Omaha is making it a priority to connect the three portions of the Omaha Riverfront Trail, as well as to extend it southward. Until then, take advantage of a nice day and explore one section or enjoy all three!

Parking and Trail Access

Parking for the Omaha Riverfront Trail can be found at Heartland of America Park on Douglas Street. Lewis and Clark Landing and the National Park Service regional headquarters also both have large parking lots on Riverfront Drive. Additional parking can be found in a lot off Freedom Park Road near Abbott Drive.

There is a small parking lot at the trailhead for the northern section of the trail at the intersection of E. Locust Street and Abbott Drive. Three more parking lots can be found along the shore of Carter Lake; access them via Abbott Drive or Carter Lake Drive. To the north, park at Dodge Park or Boyer Chute NWR.

Omaha Riverfront Trail Reviews

Northen Trail Poorly Maintained

Road the section of this trail that starts north of NP Dodge Park and was disappointed. Too much of the "trail" is simply a paved area directly adjunct to the road, so you're biking with cars and motorcycles during a good portion of the trip. And when you're not on the road you're on an overgrown, somewhat dystopian-looking path adjacent to corn fields and farm driveways marked with "Trespassers will be Shot" signs. Not fun.

Middle = Confusing, North = Nice

Skated the middle section and had the same problem as everyone else with getting lost. Needs way more signs. The northern section was very nice though! Nice views of the Missouri River and Carter Lake that overshadow the not-so-nice views of an oil refinery, wastewater plant, and trailerpark. I skated from the Carter Lake trailhead in the south to the top of the big hill near Ponca Road. Beware of gravel and sticks that cover the pavement in a few areas.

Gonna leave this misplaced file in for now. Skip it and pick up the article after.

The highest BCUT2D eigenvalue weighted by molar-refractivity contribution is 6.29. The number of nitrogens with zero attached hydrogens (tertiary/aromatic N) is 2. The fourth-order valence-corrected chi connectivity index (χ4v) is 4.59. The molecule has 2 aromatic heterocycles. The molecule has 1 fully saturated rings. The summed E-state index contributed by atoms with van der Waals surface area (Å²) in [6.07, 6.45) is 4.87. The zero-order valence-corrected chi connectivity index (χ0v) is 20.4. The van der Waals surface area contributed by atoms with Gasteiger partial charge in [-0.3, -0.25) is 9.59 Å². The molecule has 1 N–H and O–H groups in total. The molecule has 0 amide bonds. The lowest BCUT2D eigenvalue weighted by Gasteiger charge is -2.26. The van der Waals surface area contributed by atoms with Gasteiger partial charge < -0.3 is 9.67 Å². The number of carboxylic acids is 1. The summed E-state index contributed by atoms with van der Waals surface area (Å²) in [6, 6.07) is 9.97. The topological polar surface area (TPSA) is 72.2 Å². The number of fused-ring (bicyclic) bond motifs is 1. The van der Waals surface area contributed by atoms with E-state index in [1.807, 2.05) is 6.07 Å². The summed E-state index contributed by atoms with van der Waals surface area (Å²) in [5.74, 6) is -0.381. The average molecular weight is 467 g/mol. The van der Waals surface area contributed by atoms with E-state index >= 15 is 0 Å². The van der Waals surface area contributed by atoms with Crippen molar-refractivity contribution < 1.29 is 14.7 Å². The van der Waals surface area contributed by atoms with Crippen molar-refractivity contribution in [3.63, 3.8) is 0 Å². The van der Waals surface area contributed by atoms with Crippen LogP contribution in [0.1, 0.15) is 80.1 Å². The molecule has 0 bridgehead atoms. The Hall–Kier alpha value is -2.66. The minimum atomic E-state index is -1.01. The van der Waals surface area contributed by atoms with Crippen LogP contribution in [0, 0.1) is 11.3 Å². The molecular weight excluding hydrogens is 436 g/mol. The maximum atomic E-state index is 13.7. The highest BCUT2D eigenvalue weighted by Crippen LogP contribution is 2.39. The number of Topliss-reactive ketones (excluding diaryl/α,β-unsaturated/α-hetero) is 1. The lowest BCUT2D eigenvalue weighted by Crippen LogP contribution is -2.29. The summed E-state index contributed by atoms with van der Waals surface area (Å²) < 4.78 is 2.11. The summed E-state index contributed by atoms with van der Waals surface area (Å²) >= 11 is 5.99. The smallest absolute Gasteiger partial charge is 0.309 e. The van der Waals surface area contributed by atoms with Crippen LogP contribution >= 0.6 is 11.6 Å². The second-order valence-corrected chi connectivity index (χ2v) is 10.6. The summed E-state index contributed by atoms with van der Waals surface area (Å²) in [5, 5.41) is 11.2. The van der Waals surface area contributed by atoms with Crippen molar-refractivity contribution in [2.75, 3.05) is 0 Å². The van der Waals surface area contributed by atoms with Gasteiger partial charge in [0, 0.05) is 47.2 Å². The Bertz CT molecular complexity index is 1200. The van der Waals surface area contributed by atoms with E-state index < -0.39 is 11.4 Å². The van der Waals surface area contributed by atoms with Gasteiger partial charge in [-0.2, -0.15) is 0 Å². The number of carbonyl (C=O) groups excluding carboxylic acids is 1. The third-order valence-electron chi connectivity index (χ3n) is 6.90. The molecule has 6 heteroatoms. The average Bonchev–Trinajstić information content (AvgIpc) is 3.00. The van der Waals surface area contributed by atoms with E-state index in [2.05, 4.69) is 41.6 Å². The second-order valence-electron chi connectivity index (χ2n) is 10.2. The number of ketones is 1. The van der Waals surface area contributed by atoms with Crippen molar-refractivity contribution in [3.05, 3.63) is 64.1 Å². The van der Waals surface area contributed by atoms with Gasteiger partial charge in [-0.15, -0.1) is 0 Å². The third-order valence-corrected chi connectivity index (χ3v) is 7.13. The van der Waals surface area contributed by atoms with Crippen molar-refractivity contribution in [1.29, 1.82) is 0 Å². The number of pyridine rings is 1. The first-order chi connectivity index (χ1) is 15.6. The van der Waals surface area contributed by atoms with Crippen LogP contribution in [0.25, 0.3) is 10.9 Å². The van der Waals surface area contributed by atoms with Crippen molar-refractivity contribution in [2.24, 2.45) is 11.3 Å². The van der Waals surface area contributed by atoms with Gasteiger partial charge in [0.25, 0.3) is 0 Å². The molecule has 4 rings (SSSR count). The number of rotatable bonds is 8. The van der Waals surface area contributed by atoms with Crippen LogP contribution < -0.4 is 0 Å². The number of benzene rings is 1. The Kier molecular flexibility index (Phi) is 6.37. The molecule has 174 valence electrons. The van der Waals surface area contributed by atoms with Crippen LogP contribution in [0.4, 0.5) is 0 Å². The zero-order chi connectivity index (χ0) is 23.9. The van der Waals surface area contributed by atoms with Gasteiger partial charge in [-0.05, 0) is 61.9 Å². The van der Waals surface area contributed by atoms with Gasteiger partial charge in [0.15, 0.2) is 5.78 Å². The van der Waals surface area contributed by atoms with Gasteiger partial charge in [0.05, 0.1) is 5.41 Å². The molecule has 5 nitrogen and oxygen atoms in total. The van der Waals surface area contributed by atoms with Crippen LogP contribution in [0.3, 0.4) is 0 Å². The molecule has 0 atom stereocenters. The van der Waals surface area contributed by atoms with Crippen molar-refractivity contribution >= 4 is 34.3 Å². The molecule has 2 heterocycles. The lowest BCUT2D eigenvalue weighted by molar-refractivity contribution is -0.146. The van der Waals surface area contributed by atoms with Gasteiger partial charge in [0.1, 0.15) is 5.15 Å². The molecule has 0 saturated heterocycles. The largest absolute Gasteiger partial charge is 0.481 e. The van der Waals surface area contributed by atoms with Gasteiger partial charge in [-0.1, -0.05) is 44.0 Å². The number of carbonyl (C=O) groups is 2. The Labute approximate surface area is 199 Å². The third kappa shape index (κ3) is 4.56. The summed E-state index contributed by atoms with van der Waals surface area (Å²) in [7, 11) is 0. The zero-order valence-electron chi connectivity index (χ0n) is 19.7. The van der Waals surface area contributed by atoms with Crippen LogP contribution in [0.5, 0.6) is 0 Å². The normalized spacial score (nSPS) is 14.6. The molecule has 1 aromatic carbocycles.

Very poorly marked

The trail is great—if you can find it. Signage is all but nonexistent and you end up in some pretty isolated (unsafe?) industrial areas if you’re brave enough to go looking for the southernmost section. Markings for the middle section, even for shared lanes around Heartland of America Park, are also either nonexistent or poorly located. Even the northern section, which is fantastic, is extremely easy to miss—and first-time riders are more likely to end up at the airport terminals or on another sketchy industrial detour than on the trail through Carter Lake. City planners need to get it together. It’s too good a resource to push people away because of laziness/negligence. For continuity’s sake, it’s best to stay on the east side of the river.

Can be confusing

Like another poster has mentioned, this trail can be VERY confusing especially in northern omaha. The signs have been removed/vandalized making it nearly impossible. Once you figure it out its great, relatively flat and enjoyable.

Accordion

looks good on map but hard to find

this trail is difficult to piece together when riding. It lacks good signs to direct bikers on how to stay on the trail.